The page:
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(TO THE EDITOR.)

EDINBURGH LITERARY MISCELLANY,

Description of CULZEAN CASTLE.

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CULZEAN CASTLE, the seat of the Earl of Cassilis, is a very fine edifice,built, in the castellated form, about the year 1770. Its situation is very commanding, upon the brink of a racle, which rises perpendicularly to the height of 120 feet from the level of the sea. It enjoys an uncommonly fine view over the firth of Clyde, and the surrounding coasts and islands.: The interior is finished in a style superior to any house then in Ayrshire, und is every way calculated to represent the dignity of the noble house to which it belongs.

Observations suggested by the LATE FIRE, in the HIGH STREET of EDIN

BURCH.

For FEBRUARY 1813.

SIR,

THE alarming and dreadful fire,

which broke out in this city on the evening of the 14th instant, is an event which cannot but give rise to the most serious reflections. I was present while the conflagration was at its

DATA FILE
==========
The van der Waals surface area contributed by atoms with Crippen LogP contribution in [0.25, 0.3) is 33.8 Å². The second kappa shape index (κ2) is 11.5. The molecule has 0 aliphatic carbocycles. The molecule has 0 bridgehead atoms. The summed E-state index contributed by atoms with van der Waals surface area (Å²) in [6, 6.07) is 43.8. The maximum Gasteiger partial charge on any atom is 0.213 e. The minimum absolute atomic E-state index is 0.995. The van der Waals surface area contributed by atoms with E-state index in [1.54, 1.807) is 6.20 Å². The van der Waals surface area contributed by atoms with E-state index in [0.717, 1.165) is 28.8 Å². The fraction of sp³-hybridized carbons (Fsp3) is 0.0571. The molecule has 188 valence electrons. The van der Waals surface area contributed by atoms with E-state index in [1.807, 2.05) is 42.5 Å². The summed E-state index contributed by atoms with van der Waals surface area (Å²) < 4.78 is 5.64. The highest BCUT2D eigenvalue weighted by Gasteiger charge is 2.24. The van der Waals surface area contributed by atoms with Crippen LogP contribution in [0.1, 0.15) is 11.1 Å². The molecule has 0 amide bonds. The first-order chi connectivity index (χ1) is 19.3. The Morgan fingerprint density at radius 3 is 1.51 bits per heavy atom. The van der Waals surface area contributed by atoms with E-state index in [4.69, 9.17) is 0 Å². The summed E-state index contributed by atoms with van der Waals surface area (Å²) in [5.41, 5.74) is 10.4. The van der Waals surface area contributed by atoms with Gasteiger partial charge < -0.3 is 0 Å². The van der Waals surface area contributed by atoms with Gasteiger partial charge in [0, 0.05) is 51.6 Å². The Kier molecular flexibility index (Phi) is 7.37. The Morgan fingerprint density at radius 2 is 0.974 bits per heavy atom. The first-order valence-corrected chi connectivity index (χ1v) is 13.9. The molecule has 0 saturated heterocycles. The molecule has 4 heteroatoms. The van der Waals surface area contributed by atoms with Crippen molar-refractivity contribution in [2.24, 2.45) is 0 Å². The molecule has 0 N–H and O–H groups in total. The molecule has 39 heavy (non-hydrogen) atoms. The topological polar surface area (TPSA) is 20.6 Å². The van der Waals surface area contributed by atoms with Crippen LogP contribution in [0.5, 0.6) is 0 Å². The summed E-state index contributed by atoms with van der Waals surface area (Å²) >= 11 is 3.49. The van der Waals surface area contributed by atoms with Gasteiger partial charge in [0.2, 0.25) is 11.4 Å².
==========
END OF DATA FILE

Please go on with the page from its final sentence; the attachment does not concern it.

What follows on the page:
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height, and had an opportunity of observing the various methods which were employed for arresting its progress.— Every exertion was shewn by the great mass of individuals who were present at that awful scene. At the same time, my duty to the public compels me to state, through the medium of your Miscellany, that there was blame somewhere, and that the success of these exertions did not correspond with the means which were at command. In all the operations carried on, there appeared a want of arrangement and judgement. The alarm was given with promptitude," and fire engines, to the number of fourteen, were speedily assembled. But, in the first place, there was a want of water; and when this was to a certain degree removed, much of it was lost, and great obstruction occa- ' sioned, by the manner in which it was conveyed to the engines. Instead of the people employed being formed into two lines, one of which carried the water, and the other brought back the empty buckets, a promiscuous crowd, of all ages, ran back and förward, confusedly obstructing and encumbering each other; the supply was thus very irregular. Again, it was